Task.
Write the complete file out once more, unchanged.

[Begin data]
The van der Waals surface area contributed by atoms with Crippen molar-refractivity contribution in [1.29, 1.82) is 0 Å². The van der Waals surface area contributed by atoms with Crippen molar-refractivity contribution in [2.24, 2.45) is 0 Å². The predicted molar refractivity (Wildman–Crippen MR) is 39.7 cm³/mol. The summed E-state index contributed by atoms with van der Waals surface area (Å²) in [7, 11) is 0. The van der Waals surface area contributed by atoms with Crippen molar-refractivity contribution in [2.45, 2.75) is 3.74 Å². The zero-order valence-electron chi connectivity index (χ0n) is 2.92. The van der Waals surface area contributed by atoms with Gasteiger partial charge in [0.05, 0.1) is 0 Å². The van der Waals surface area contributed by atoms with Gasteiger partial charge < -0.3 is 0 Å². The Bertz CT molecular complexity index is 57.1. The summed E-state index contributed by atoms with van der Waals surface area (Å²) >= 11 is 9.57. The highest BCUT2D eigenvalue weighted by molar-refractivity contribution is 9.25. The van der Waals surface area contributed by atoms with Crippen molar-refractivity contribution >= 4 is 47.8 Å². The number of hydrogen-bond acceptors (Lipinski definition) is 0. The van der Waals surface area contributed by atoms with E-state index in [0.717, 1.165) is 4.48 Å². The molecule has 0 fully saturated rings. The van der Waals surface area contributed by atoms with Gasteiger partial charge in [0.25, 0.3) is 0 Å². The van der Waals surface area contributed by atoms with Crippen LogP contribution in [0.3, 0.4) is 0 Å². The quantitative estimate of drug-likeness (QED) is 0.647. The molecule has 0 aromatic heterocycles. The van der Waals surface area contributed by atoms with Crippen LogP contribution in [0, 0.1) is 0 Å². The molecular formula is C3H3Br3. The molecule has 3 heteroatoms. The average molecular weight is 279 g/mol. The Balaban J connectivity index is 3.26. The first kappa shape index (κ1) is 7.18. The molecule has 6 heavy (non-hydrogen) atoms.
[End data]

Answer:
The van der Waals surface area contributed by atoms with Crippen molar-refractivity contribution in [1.29, 1.82) is 0 Å². The van der Waals surface area contributed by atoms with Crippen molar-refractivity contribution in [2.24, 2.45) is 0 Å². The predicted molar refractivity (Wildman–Crippen MR) is 39.7 cm³/mol. The summed E-state index contributed by atoms with van der Waals surface area (Å²) in [7, 11) is 0. The van der Waals surface area contributed by atoms with Crippen molar-refractivity contribution in [2.45, 2.75) is 3.74 Å². The zero-order valence-electron chi connectivity index (χ0n) is 2.92. The van der Waals surface area contributed by atoms with Gasteiger partial charge in [0.05, 0.1) is 0 Å². The van der Waals surface area contributed by atoms with Gasteiger partial charge < -0.3 is 0 Å². The Bertz CT molecular complexity index is 57.1. The summed E-state index contributed by atoms with van der Waals surface area (Å²) >= 11 is 9.57. The highest BCUT2D eigenvalue weighted by molar-refractivity contribution is 9.25. The van der Waals surface area contributed by atoms with Crippen molar-refractivity contribution >= 4 is 47.8 Å². The number of hydrogen-bond acceptors (Lipinski definition) is 0. The van der Waals surface area contributed by atoms with E-state index in [0.717, 1.165) is 4.48 Å². The molecule has 0 fully saturated rings. The van der Waals surface area contributed by atoms with Gasteiger partial charge in [0.25, 0.3) is 0 Å². The van der Waals surface area contributed by atoms with Crippen LogP contribution in [0.3, 0.4) is 0 Å². The quantitative estimate of drug-likeness (QED) is 0.647. The molecule has 0 aromatic heterocycles. The van der Waals surface area contributed by atoms with Crippen LogP contribution in [0, 0.1) is 0 Å². The molecular formula is C3H3Br3. The molecule has 3 heteroatoms. The average molecular weight is 279 g/mol. The Balaban J connectivity index is 3.26. The first kappa shape index (κ1) is 7.18. The molecule has 6 heavy (non-hydrogen) atoms.